Quorum is an unassuming knockout from the start! Bolvin is one hot player, drawing from the inspiration of the trumpet's masters and turning it into his own sound. In fact, Bolvin has a sound to which many players aspire; and he is a forthright bandleader, composer and arranger. His arrangement of Billy Strayhorn's "Chelsea Bridge" is a masterful example of this.
But to pull off such feats, a man is not a band onto himself (unless he's Stevie Wonder). That point is well proven with the selection of top-notch players on Quorum. As a bandleader, Bolvin gives them an open floor to rip. The players cut some tasty blazes all over this disc that come from all angles. The ensemble features Bay area players Ken Harrill on guitar, Tom Politzer on tenor sax and Dan Robbins on bass.
Throughout the disc Bolvin straddles a thin line somewhere between cool and smooth. He and his comrades can layout a smooth ride on "Tribute 2001," before jumping into a cool/bop groove on "Pindrop." It makes for an eclectic listen that takes the gentle, laid back groove of smooth and knocks it around some funky and snappy beats. Tasteful and beautifully arranged, Bolvin and crew have recorded one hell of an inspired disc.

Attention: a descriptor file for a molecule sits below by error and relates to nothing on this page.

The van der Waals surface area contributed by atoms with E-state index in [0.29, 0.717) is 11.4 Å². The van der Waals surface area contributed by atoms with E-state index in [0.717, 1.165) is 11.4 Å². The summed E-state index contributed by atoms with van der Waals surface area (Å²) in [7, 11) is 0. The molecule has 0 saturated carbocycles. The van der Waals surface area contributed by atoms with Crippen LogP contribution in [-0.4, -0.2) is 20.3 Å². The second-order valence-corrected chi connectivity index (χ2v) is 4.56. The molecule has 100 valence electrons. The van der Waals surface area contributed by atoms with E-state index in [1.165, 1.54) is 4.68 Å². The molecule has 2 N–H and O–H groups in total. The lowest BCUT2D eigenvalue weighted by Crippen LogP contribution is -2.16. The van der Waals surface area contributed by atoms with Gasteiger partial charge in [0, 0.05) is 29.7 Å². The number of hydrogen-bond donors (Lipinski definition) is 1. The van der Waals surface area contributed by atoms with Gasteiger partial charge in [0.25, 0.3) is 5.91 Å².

Track Listing: 1. Three Thing
2. Hey Jude
3. Tribute 2001
6. Bridge By Candlelight
7. Chelsea Bridge
8. The Fly
9. Ballad Of Bear
Personnel: Eric Bolvin - trumpet and flugelhorn; Joe Heinemann - piano; Dan Robbins - bass;
Ken Harrill - guitar; Peter Booras - drums; Tom Politzer - tenor sax; Noel Melanio -
piano; Chris Miller - drums; Mark Gelfand - keyboards; Joseph Devito - bass
I was first exposed to jazz when I discovered that one of Jimi Hendrix's influences was Wes Montgomery. I played guitar growing up and idolized Hendrix, so I knew that anyone he looked up to must be good
I was first exposed to jazz when I discovered that one of Jimi Hendrix's influences was Wes Montgomery. I played guitar growing up and idolized Hendrix, so I knew that anyone he looked up to must be good. I was 16 at the time. I went to Tower Records and purchased a CD by Wes, and I was hooked from the very first ten seconds. The sound of the song Lolita illuminated my bedroom, as I just sat back amazed at how colorful and soulful this music was--I understood it, even though at the time I didn't understand how to go about playing it. I get chills listening to Wes' solo on Lolita, and I can still listen to that song ten times in a row and never get tired of it. There is a truly timeless quality to genuinely spontaneous jazz music, and it is that quality that has inspired me to devote my life to studying and playing this music.